Newspaper article The Evening Standard (London, England)

Going Full Circle; Four Years Ago a Magnificent Art Deco House Nicknamed the "Big Round Cheese" Lay in Ruins. Fay Sweet Discovers a Home Restored to Its Former Glory

Newspaper article The Evening Standard (London, England)

Going Full Circle; Four Years Ago a Magnificent Art Deco House Nicknamed the "Big Round Cheese" Lay in Ruins. Fay Sweet Discovers a Home Restored to Its Former Glory

Article excerpt

Byline: FAY SWEET

ONE of Britain's most extraordinary 20th century houses has been brought back from the brink. Four years ago, St Ann's Court in Chertsey, Surrey, was a leaking, crumbling, paint-peeling pile of sadness. Then new owners came along to breathe life back into the place, rekindle its Modernist spirit and restore the house to look as glamorous as it did when it was built a little more than 60 years ago.

Sitting on top of a hill surrounded by amazing gardens, the house is a startling white Art Deco drum. It was one of the last great houses to be built before the Second World War and was the one true masterpiece of its architect, Raymond McGrath.

He described the design as "my most ambitious piece of domestic architecture in England, looking like a big round cheese with a slice cut out of it facing south for the sunlight to enter."

Its prominent hilltop position is unusual and was made possible by demolishing the old house on the site. This was modern architecture at its most courageous, sweeping away the old to make way for a dazzling successor.

McGrath built the house for G L Schlesinger and his partner, the noted garden designer Christopher Tunnard, who added to the existing 18th century gardens with his own brand of modern design. The whole point of the house was precisely what we all want today: a design that merges inside and outside and which is a great place for entertaining.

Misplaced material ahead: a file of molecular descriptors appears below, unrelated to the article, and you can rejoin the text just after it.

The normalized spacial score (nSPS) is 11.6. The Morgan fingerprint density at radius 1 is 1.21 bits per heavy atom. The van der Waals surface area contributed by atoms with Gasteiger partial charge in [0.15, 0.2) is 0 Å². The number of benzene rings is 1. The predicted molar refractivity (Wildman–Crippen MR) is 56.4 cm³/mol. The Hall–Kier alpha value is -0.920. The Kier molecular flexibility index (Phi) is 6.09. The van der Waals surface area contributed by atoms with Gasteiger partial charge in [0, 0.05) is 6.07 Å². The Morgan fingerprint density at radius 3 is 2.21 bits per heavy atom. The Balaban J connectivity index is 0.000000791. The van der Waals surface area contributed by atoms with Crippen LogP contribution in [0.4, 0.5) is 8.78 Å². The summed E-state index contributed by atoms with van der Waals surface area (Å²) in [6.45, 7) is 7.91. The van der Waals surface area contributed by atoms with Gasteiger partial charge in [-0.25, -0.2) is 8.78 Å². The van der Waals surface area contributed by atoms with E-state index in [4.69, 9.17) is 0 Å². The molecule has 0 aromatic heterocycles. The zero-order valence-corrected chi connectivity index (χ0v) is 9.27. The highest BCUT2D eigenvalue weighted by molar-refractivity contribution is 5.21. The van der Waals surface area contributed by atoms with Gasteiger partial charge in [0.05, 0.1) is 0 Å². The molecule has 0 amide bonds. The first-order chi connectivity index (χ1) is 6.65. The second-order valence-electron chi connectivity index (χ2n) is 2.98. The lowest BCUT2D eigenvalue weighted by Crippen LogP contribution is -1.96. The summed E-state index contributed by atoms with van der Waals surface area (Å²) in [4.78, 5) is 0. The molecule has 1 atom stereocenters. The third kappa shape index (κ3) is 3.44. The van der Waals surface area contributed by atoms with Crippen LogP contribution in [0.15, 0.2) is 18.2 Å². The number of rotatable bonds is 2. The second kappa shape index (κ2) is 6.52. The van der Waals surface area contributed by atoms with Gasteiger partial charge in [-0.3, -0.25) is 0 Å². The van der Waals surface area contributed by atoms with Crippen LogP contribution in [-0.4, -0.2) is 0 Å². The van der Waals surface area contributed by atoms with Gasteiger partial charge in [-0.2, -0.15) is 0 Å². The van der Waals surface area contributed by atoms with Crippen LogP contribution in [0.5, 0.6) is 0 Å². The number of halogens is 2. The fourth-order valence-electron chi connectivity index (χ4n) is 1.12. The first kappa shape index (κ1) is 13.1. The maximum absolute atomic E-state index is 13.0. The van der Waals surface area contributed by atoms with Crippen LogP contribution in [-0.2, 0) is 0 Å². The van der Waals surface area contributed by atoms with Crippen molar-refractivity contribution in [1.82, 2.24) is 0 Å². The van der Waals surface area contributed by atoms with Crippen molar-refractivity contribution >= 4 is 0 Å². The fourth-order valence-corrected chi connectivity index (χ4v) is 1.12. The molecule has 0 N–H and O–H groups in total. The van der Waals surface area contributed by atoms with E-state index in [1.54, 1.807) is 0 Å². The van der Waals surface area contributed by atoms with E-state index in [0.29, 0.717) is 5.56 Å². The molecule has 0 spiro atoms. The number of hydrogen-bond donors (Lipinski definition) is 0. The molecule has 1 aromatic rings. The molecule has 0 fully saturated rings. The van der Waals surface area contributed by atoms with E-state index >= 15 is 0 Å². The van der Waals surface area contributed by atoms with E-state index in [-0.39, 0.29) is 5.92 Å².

However, all this beauty was thoroughly obscured when Sue Broughton and Osman Kent came to view the house. "The garden was utterly neglected and overgrown, the roar of motorway traffic was awful - it's close to the M3 and M25 and that day the wind was in the wrong direction - and inside was decorated with swagged curtains, frilly lamp shades and heavy wallpaper. The whole place looked very sad," recalls Broughton.

But in the days that followed, Broughton and Kent found that they kept talking about St Ann's Court, about the details that they both liked, the views and the gardens. Broughton is an enthusiastic gardener and has plans to restore the gardens and open them to the public in four or five years' time.

The house, having been previously owned by a rock musician, came with a recording studio, which was another draw for Kent, as when he's not flying around the world as a computing consultant, his passion is music.

After a nail-biting bidding race, the couple secured the deal and appointed architectural practice Munkenbeck and Marshall (020 7739 3300), known for its designs of the Gainsborough Studios development in Islington and the refurbishment of the Keeling House tower in Bethnal Green.

"Our job was to peel back the layers and reveal what was left of the 1937 house," explains Stephen Marshall.

He says that to complicated matters, the property was Grade II listed. …

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